Vitamin E suppresses telomerase activity in ovarian cancer cells

Yira Bermudez, Shirrin Ahmadi, Nancy E. Lowell, Patricia A. Kruk

Research output: Contribution to journalArticlepeer-review

32 Scopus citations


Background: Dietary factors influence tumor formation and progression. Vitamin E is a dietary anti-oxidant capable of eliminating free radical damage, inducing apoptosis and decreasing oncogene expression. Therefore, Vitamin E may be a strong candidate for cancer prevention and/or chemotherapeutic intervention. Since telomerase, a ribonucleoprotein uniquely expressed in over 95% of cancers, plays an important role in cellular immortalization, cell growth and tumor progression, the present study investigated the effects of Vitamin E on telomerase activity in human ovarian cancer. Methods: Normal and malignant ovarian surface epithelial (OSE) cells were cultured with and without d-alpha tocopheryl acetate (Vitamin E). MTS and Western immunoblot assays were used to examine the effect of Vitamin E on cell growth, survival and cytotoxicity. PCR-ELISA, RT-PCR and luciferase reporter assays were performed to determine the effect of Vitamin E on telomerase activity. Results: Vitamin E suppressed endogenous telomerase activity in ovarian cancer cells, but had no similar effects in telomerase-negative normal OSE cells. Vitamin E also reduced hTERT-mRNA transcript levels and reduced hTERT promoter activity maximally targeting the -976 to -578 bp promoter regions. In addition, Vitamin E improved cisplatin-mediated cytotoxicity as evidenced by reduced cancer cell growth and increased cleaved caspase 3 activity. In contrast, Vitamin E protected telomerase-negative OSE cells from cisplatin-mediated cytotoxicity as evidenced by decreased cleaved caspase 3 activity. Conclusion: Our data suggest that, by suppressing telomerase activity, Vitamin E may be an important protective agent against ovarian cancer cell growth as well as a potentially effective therapeutic adjuvant.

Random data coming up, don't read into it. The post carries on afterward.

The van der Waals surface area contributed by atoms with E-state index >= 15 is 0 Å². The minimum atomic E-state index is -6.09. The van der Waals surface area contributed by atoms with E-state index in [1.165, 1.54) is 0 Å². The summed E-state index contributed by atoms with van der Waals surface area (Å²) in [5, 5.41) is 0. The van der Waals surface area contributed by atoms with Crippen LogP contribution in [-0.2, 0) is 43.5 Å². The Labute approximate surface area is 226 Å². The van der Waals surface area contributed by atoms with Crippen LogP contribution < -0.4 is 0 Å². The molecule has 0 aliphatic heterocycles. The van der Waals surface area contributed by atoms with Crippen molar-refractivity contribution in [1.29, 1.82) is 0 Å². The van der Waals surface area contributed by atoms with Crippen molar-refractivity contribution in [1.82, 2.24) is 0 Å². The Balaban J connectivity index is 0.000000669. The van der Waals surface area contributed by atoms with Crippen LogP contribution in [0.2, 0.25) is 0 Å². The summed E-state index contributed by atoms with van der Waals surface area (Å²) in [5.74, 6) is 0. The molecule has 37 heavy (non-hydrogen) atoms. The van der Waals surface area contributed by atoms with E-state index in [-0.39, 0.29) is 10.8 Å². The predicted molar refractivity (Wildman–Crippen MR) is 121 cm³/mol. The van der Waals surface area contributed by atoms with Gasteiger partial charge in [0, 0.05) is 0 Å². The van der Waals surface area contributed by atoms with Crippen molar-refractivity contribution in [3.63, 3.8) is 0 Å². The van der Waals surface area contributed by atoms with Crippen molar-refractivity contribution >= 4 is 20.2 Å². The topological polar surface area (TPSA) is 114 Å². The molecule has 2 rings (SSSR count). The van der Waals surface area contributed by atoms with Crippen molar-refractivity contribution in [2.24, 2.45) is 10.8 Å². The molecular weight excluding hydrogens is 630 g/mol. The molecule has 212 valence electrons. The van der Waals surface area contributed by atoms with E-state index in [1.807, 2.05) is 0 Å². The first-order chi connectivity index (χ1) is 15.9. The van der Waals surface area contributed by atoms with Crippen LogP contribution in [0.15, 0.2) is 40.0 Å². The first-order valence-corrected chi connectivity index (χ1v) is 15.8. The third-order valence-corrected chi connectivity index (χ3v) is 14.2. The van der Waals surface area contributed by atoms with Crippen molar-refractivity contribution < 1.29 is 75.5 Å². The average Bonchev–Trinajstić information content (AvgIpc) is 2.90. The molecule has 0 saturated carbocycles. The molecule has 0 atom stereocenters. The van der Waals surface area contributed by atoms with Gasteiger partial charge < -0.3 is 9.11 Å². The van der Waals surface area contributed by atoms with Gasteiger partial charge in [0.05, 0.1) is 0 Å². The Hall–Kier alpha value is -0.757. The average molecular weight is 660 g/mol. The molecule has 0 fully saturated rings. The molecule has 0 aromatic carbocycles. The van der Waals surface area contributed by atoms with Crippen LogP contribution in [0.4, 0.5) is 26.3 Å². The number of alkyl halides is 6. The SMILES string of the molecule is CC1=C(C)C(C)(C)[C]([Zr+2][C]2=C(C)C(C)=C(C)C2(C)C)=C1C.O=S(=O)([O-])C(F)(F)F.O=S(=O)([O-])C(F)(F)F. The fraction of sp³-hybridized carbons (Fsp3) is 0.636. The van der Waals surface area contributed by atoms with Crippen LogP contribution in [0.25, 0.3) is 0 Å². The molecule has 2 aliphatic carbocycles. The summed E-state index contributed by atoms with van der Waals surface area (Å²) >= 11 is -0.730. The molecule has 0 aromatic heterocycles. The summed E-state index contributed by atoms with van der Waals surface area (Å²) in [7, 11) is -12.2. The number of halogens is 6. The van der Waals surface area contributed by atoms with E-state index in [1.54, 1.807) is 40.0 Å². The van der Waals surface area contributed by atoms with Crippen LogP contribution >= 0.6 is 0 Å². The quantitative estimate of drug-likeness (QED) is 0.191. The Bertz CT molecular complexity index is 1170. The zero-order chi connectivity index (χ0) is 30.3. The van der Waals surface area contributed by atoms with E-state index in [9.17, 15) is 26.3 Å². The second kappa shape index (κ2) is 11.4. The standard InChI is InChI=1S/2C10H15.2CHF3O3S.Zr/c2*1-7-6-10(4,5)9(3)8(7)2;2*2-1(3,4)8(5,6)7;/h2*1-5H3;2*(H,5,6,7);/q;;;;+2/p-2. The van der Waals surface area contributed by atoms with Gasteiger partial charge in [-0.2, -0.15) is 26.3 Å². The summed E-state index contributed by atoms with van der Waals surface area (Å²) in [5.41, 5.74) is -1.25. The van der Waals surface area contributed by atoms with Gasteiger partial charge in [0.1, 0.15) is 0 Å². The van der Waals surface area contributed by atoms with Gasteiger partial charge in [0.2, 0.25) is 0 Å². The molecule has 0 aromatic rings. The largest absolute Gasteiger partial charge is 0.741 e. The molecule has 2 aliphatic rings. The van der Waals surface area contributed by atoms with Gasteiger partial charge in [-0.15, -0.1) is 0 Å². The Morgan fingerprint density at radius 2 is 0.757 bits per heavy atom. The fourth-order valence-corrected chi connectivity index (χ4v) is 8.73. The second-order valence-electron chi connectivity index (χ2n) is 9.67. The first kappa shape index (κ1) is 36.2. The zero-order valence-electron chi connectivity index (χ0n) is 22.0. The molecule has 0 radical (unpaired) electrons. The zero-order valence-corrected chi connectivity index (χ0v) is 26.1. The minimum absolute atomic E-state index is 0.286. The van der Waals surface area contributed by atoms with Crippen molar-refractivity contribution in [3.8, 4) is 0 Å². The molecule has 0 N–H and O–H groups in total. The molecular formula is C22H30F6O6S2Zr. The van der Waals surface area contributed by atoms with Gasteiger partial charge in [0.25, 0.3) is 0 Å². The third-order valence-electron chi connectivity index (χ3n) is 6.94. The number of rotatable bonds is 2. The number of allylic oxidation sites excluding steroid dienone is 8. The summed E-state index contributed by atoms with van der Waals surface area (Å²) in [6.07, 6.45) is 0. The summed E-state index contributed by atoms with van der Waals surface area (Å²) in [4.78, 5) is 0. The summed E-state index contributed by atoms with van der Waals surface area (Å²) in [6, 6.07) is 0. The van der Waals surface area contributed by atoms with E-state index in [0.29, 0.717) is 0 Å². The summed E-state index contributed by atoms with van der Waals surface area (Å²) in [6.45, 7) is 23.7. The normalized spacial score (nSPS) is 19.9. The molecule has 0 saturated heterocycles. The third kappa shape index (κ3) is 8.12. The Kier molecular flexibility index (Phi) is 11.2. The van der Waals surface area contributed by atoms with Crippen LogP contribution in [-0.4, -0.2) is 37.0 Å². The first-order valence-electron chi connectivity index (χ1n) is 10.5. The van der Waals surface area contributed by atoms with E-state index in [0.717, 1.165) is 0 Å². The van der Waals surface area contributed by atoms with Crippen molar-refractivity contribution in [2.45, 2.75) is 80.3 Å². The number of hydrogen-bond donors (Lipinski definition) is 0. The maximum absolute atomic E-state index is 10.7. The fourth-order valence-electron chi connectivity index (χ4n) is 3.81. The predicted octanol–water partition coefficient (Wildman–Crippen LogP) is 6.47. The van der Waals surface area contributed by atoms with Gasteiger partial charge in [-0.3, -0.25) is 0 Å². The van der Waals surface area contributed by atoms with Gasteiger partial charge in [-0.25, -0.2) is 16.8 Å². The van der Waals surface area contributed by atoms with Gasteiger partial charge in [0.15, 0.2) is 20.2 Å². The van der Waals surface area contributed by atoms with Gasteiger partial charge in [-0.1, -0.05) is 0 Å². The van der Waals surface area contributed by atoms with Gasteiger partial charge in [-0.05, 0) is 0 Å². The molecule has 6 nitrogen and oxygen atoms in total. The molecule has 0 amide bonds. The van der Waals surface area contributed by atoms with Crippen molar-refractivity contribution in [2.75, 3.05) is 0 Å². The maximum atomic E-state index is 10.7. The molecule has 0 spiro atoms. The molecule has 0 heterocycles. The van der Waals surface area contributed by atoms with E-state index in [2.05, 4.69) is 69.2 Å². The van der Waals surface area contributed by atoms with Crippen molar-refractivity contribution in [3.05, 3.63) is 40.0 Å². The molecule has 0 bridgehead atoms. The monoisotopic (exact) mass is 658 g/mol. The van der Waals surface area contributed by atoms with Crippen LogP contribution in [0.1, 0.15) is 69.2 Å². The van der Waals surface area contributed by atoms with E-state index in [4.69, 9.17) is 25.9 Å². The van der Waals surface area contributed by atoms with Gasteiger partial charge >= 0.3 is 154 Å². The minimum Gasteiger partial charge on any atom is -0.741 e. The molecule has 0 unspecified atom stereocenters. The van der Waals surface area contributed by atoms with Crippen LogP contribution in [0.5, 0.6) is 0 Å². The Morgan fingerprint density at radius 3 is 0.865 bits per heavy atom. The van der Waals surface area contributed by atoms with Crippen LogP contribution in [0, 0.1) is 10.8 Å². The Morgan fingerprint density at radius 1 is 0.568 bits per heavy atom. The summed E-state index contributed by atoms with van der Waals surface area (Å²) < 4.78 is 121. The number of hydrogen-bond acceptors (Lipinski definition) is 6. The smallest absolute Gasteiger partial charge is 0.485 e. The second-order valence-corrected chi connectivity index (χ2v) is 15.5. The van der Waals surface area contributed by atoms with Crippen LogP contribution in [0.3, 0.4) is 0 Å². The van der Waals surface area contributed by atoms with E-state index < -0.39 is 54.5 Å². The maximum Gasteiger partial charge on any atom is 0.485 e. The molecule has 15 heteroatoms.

Original languageEnglish (US)
Pages (from-to)119-128
Number of pages10
JournalCancer detection and prevention
Issue number2
StatePublished - 2007
Externally publishedYes


  • Telomerase inhibition
  • Vitamin E acetate
  • hTERT

ASJC Scopus subject areas

  • Oncology
  • Cancer Research


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